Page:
Data integrity checks

Auditing the data sent to your destinations

One of Prequel's core promises is the guarantee that data in the source will be accurately replicated in the destination. Every row will be transferred, no row will be dropped, and the destination will get all changes to existing rows.

We want every user to build that confidence for themselves instead of having to take our word for it. This is why we surface data integrity checks – a way to audit the integrity of the data present in the destination, and compare it to what's in the source.


Data integrity checks return a range of information about the underlying destination table. Some results are informational, while others denote data integrity issues.

FieldAction needed if greater than 0Meaning
sampling_rateNone, this is expected.Bounded from 0 to 1. A value of 1.0 indicates that no sampling was used. This number represents the percentage of (primary key, last_modified) tuples compared within partitions with differing hashes.
total_rows_comparedNone, this is expected.Only appears if hashing partitions indicates that rows need to be compared. Indicates the number of (primary key, last_modified) tuples were compared between the source and destination.
total_rows_pendingNone, this is expected.The number of rows present in the source that will be inserted into the destination with the next transfer.
total_rows_staleNone, this is expected.The number of rows present in the source that have changed since they were last updated in the destination, and that will be updated in the destination with the next transfer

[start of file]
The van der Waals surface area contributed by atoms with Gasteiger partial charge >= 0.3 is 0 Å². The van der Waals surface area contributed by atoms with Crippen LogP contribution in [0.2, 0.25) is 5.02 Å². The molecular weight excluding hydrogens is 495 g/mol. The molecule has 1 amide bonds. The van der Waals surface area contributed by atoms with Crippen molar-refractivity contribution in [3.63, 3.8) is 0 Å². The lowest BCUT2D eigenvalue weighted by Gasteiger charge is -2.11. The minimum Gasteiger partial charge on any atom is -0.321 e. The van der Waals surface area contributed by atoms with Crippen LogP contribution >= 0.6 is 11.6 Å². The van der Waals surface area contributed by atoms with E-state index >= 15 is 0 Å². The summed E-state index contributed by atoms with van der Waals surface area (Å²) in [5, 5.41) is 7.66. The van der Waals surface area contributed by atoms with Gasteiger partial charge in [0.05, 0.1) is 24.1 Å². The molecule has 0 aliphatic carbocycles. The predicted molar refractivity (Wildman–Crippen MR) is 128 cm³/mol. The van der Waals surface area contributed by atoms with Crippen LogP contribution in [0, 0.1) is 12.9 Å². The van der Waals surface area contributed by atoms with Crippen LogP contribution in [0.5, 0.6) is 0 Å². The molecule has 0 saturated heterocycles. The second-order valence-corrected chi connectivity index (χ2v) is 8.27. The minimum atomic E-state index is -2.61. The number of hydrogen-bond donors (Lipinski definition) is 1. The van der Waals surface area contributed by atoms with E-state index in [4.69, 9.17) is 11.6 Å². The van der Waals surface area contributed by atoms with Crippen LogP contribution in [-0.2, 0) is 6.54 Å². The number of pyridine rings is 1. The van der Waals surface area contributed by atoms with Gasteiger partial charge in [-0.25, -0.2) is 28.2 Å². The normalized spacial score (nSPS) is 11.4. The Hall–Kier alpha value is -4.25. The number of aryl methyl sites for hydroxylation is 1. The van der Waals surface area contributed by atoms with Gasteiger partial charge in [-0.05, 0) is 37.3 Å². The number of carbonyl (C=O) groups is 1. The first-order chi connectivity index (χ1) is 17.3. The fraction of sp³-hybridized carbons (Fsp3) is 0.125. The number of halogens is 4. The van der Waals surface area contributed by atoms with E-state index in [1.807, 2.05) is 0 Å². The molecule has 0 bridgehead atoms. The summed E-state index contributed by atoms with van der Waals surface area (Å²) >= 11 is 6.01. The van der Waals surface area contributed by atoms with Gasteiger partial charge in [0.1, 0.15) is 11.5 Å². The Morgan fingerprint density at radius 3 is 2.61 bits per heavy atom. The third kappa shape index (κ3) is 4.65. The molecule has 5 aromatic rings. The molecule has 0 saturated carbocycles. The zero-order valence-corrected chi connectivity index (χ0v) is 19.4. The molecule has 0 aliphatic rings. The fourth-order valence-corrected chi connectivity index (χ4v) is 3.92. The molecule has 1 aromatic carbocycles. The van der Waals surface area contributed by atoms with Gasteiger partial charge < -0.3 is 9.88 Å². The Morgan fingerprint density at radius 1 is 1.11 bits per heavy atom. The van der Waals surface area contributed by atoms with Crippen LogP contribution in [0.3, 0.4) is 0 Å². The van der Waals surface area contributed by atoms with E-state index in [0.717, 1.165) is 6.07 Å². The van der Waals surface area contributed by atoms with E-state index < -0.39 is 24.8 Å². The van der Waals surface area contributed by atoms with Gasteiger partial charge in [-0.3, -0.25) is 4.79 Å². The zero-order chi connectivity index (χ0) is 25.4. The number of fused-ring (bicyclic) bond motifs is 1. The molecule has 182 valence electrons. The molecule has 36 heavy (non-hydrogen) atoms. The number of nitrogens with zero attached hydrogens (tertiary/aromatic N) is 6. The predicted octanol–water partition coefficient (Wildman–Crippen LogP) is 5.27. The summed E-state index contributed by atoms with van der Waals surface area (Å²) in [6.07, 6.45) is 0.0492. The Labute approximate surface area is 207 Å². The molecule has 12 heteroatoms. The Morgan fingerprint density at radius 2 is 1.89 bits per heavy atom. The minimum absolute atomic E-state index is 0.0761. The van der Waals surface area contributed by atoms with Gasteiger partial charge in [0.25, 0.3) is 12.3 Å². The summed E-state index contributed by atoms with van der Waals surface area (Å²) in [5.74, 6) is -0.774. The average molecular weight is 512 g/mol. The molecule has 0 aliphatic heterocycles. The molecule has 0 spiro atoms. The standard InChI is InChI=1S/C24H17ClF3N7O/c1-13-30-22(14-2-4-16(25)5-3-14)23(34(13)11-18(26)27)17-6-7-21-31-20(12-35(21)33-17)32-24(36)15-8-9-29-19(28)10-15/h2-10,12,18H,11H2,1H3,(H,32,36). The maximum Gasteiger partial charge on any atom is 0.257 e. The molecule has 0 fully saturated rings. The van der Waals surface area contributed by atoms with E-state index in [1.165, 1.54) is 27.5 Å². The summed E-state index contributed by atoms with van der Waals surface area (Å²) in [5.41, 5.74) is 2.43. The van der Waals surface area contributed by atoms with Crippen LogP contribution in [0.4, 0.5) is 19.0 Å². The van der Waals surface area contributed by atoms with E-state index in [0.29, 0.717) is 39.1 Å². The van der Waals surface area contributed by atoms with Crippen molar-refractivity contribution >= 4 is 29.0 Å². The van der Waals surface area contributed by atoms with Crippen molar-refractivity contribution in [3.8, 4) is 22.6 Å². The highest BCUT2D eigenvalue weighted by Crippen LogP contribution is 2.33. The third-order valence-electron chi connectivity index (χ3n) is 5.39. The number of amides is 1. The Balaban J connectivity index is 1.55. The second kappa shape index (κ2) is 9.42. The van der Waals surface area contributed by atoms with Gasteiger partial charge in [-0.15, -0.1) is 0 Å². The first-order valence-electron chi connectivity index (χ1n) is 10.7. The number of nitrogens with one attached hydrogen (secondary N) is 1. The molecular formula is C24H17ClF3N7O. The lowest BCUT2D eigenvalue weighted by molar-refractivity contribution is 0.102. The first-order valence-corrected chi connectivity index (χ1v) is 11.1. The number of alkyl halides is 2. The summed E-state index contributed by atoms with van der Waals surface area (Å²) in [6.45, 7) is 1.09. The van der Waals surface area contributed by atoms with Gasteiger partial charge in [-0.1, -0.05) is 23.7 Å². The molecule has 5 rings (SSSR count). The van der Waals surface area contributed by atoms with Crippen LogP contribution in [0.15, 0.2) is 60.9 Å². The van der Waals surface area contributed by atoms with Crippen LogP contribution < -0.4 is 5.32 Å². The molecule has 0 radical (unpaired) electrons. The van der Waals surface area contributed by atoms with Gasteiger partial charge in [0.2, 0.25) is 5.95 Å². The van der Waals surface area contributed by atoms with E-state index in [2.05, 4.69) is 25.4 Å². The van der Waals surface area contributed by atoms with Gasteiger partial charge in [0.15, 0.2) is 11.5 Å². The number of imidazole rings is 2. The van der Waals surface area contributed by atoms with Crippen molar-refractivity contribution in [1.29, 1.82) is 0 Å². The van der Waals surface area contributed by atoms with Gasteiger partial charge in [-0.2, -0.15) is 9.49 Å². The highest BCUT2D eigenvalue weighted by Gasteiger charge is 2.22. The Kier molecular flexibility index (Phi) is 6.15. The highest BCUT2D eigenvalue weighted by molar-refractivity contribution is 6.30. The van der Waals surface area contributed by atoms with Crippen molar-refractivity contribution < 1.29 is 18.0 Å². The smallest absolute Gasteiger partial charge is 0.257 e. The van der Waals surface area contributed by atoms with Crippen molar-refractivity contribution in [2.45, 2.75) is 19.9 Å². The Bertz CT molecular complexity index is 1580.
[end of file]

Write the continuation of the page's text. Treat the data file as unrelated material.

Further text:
total_rows_missingFull refresh the destination and contact Prequel support.The number of rows present in the source that should exist in the destination but do not.
total_rows_incorrectFull refresh the destination and contact Prequel support.The number of rows present in the source that exist in the destination but do not have the correct updated_at value.
total_rows_orphanedNone.The number of rows that are present in the destination but not in the source. This is usually the result of hard deletes in the source, or of foreign data having been introduced in the destination by the recipient.


Data integrity checks work by comparing hashes of certain values between the source and the destination. This allows them to be relatively compute and bandwidth efficient. In order to work across systems and in a way that doesn't put undue load on those systems at scale, they are subject to a handful of limitations.

Supported systems

Data integrity checks are currently only supported on the following systems:

  • Athena
  • BigQuery
  • Databricks
  • Postgres
  • Redshift
  • Snowflake

Other limitations

  • Data integrity checks only ensure the integrity of primary keys and updated_at timestamps. This is sufficient to build assurance of integrity.
  • On large tables, integrity checks leverage random sampling to build probabilistic confidence in the integrity of the data. This prevents the checks from overloading either system, and allows them to run in a finite time.
    • Automated sampling will likely occur on tables receiving more than 1B rows per day in volume.
    • You can also leverage manual sampling and specify a set of primary keys to compare across systems (regardless of table size).
  • Data Integrity jobs will not run at the same time as transfers to the same destination and vice versa. This is to prevent overloading the resources of the source or destination. This is also to ensure that integrity measurements are not taken on a “moving target”. If a data integrity check is in progress, all transfers to that destination will remain in PENDING state until the integrity check is complete.